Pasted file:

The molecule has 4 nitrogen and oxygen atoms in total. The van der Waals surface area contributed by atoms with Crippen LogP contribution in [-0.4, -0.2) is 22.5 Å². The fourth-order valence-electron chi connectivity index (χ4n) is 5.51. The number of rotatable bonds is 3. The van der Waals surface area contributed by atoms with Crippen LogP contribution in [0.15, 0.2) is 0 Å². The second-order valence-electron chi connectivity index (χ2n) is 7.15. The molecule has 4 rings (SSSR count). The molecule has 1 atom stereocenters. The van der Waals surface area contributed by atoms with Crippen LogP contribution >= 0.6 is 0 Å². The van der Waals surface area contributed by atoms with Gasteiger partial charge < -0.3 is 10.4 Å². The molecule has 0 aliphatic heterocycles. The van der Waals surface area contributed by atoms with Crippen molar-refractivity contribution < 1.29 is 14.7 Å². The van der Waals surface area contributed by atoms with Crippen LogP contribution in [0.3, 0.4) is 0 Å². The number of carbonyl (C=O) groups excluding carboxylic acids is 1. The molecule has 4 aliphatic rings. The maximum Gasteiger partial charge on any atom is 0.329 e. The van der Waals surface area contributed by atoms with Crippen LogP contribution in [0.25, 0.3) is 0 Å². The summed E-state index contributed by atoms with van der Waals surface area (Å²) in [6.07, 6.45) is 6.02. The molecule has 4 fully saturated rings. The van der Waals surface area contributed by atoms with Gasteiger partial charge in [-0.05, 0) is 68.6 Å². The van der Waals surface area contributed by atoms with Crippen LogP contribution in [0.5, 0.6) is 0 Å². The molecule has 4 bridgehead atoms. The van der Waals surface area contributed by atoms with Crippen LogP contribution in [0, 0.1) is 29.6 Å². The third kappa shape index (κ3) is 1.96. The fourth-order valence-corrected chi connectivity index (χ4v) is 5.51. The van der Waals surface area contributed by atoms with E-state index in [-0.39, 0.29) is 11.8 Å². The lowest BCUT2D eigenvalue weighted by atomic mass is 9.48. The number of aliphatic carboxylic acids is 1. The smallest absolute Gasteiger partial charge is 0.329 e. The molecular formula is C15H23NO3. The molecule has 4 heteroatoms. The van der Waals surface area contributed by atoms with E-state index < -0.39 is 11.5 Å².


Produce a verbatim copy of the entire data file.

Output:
The molecule has 4 nitrogen and oxygen atoms in total. The van der Waals surface area contributed by atoms with Crippen LogP contribution in [-0.4, -0.2) is 22.5 Å². The fourth-order valence-electron chi connectivity index (χ4n) is 5.51. The number of rotatable bonds is 3. The van der Waals surface area contributed by atoms with Crippen LogP contribution in [0.15, 0.2) is 0 Å². The second-order valence-electron chi connectivity index (χ2n) is 7.15. The molecule has 4 rings (SSSR count). The molecule has 1 atom stereocenters. The van der Waals surface area contributed by atoms with Crippen LogP contribution >= 0.6 is 0 Å². The van der Waals surface area contributed by atoms with Gasteiger partial charge < -0.3 is 10.4 Å². The molecule has 0 aliphatic heterocycles. The van der Waals surface area contributed by atoms with Crippen molar-refractivity contribution < 1.29 is 14.7 Å². The van der Waals surface area contributed by atoms with Crippen LogP contribution in [0.3, 0.4) is 0 Å². The number of carbonyl (C=O) groups excluding carboxylic acids is 1. The molecule has 4 aliphatic rings. The maximum Gasteiger partial charge on any atom is 0.329 e. The van der Waals surface area contributed by atoms with Crippen LogP contribution in [0.25, 0.3) is 0 Å². The summed E-state index contributed by atoms with van der Waals surface area (Å²) in [6.07, 6.45) is 6.02. The molecule has 4 fully saturated rings. The van der Waals surface area contributed by atoms with Gasteiger partial charge in [-0.05, 0) is 68.6 Å². The van der Waals surface area contributed by atoms with Crippen LogP contribution in [0.5, 0.6) is 0 Å². The molecule has 4 bridgehead atoms. The van der Waals surface area contributed by atoms with Crippen LogP contribution in [0, 0.1) is 29.6 Å². The third kappa shape index (κ3) is 1.96. The fourth-order valence-corrected chi connectivity index (χ4v) is 5.51. The van der Waals surface area contributed by atoms with E-state index in [-0.39, 0.29) is 11.8 Å². The lowest BCUT2D eigenvalue weighted by atomic mass is 9.48. The number of aliphatic carboxylic acids is 1. The smallest absolute Gasteiger partial charge is 0.329 e. The molecular formula is C15H23NO3. The molecule has 4 heteroatoms. The van der Waals surface area contributed by atoms with E-state index < -0.39 is 11.5 Å².